Convair XF-92A
Convair XF-92A This airplane was the world's first jet aircraft to fly using the radical delta-wing configuration pioneered by Germany's Dr. Alexander Lippisch during the 1930s.

In 1946, the U.S. approved the construction of a delta-wing airplane, designated the Convair Model 7002. First flown on September 18, 1948 at Edwards AFB, California, it was to serve as a flying prototype for the XF-92 fighter then being designed. However, the XF-92 program was canceled without any XF-92 being built, and the Air Force accepted the Model 7002 in June 1949 as the XF-92A. Flight tests demonstrated that the stability and control characteristics of the delta-wing concept were practical and much of the information was incorporated in the development of the supersonic F-102 and F-106 interceptors.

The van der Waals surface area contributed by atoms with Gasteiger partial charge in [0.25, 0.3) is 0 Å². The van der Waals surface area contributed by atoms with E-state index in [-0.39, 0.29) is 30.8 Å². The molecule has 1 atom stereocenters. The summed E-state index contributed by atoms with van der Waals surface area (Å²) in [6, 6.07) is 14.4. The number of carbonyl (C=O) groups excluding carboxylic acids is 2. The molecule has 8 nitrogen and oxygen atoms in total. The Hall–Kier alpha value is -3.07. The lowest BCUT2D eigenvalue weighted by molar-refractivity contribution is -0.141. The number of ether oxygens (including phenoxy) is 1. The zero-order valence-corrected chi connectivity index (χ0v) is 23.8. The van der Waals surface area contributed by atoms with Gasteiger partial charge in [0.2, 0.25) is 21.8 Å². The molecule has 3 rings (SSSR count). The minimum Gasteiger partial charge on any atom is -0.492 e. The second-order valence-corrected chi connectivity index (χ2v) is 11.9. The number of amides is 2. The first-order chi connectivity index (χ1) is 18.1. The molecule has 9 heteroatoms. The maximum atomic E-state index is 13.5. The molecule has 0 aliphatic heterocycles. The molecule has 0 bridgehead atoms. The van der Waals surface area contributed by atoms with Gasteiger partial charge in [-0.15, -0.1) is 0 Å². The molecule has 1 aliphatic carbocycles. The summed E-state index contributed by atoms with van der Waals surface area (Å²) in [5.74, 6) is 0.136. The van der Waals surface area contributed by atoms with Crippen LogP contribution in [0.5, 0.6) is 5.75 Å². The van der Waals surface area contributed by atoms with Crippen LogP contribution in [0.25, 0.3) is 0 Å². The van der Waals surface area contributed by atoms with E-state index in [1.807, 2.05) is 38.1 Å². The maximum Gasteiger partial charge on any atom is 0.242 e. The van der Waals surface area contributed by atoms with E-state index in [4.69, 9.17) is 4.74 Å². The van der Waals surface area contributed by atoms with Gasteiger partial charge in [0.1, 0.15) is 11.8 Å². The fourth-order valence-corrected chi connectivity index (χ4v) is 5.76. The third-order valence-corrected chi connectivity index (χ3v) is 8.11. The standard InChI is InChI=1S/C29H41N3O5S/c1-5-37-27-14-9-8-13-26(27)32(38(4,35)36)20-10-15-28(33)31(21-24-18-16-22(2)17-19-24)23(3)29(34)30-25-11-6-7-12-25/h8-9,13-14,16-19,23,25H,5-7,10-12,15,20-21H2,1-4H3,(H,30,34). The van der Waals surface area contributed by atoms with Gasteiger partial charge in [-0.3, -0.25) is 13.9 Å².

Number built/Converted
Model 7002
Delta wing research a/c
Span: 31 ft. 4 in.
Length: 42 ft. 6 in.
Height: 17 ft. 9 in.
Weight: 14,608 lbs. maximum
Armament: None
Engines: Allison J33 of 7,500 lbs. thrust with afterburner

Maximum speed: 700 mph
Cruising speed: 655 mph
Range: Not applicable
Service ceiling: 50,750 ft.

North American XF-93A

Fighter Gallery

This aircraft information is from the USAF Museum Archives.
The Museum has the XF-92A (S/N 46-682) in restoration.